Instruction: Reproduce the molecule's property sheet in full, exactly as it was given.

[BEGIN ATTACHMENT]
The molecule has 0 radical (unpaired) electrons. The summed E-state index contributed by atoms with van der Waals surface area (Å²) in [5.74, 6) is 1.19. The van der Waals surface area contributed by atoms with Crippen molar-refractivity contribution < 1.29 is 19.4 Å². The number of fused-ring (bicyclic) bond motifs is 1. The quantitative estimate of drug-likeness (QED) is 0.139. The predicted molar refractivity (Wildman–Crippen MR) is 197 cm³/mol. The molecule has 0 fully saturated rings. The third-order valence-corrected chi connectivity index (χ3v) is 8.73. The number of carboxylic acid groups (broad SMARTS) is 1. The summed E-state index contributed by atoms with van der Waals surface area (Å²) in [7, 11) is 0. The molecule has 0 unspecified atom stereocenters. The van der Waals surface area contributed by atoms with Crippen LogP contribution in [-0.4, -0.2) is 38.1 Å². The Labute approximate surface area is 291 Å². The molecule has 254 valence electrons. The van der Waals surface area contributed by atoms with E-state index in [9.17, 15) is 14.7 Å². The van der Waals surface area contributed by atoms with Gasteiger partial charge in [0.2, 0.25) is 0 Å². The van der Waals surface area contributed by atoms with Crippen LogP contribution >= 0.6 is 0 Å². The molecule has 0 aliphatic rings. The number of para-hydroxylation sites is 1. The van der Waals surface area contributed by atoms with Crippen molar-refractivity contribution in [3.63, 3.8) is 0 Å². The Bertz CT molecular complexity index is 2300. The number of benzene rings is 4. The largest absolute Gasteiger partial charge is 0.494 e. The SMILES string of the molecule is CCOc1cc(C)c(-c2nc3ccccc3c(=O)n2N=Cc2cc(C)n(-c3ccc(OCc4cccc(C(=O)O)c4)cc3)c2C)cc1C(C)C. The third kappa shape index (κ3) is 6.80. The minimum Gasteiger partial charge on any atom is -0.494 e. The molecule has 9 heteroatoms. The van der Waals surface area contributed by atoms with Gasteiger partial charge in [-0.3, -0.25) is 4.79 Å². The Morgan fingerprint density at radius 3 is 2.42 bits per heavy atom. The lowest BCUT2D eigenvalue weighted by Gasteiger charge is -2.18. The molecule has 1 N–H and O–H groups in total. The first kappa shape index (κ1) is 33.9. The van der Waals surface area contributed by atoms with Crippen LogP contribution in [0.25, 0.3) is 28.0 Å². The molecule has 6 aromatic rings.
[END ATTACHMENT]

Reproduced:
The molecule has 0 radical (unpaired) electrons. The summed E-state index contributed by atoms with van der Waals surface area (Å²) in [5.74, 6) is 1.19. The van der Waals surface area contributed by atoms with Crippen molar-refractivity contribution < 1.29 is 19.4 Å². The number of fused-ring (bicyclic) bond motifs is 1. The quantitative estimate of drug-likeness (QED) is 0.139. The predicted molar refractivity (Wildman–Crippen MR) is 197 cm³/mol. The molecule has 0 fully saturated rings. The third-order valence-corrected chi connectivity index (χ3v) is 8.73. The number of carboxylic acid groups (broad SMARTS) is 1. The summed E-state index contributed by atoms with van der Waals surface area (Å²) in [7, 11) is 0. The molecule has 0 unspecified atom stereocenters. The van der Waals surface area contributed by atoms with Crippen LogP contribution in [-0.4, -0.2) is 38.1 Å². The Labute approximate surface area is 291 Å². The molecule has 254 valence electrons. The van der Waals surface area contributed by atoms with E-state index in [9.17, 15) is 14.7 Å². The van der Waals surface area contributed by atoms with Gasteiger partial charge in [0.2, 0.25) is 0 Å². The van der Waals surface area contributed by atoms with Crippen LogP contribution >= 0.6 is 0 Å². The molecule has 0 aliphatic rings. The number of para-hydroxylation sites is 1. The van der Waals surface area contributed by atoms with Crippen molar-refractivity contribution in [3.63, 3.8) is 0 Å². The Bertz CT molecular complexity index is 2300. The number of benzene rings is 4. The largest absolute Gasteiger partial charge is 0.494 e. The SMILES string of the molecule is CCOc1cc(C)c(-c2nc3ccccc3c(=O)n2N=Cc2cc(C)n(-c3ccc(OCc4cccc(C(=O)O)c4)cc3)c2C)cc1C(C)C. The third kappa shape index (κ3) is 6.80. The minimum Gasteiger partial charge on any atom is -0.494 e. The molecule has 9 heteroatoms. The van der Waals surface area contributed by atoms with Gasteiger partial charge in [-0.3, -0.25) is 4.79 Å². The Morgan fingerprint density at radius 3 is 2.42 bits per heavy atom. The lowest BCUT2D eigenvalue weighted by Gasteiger charge is -2.18. The molecule has 1 N–H and O–H groups in total. The first kappa shape index (κ1) is 33.9. The van der Waals surface area contributed by atoms with Crippen LogP contribution in [0.25, 0.3) is 28.0 Å². The molecule has 6 aromatic rings.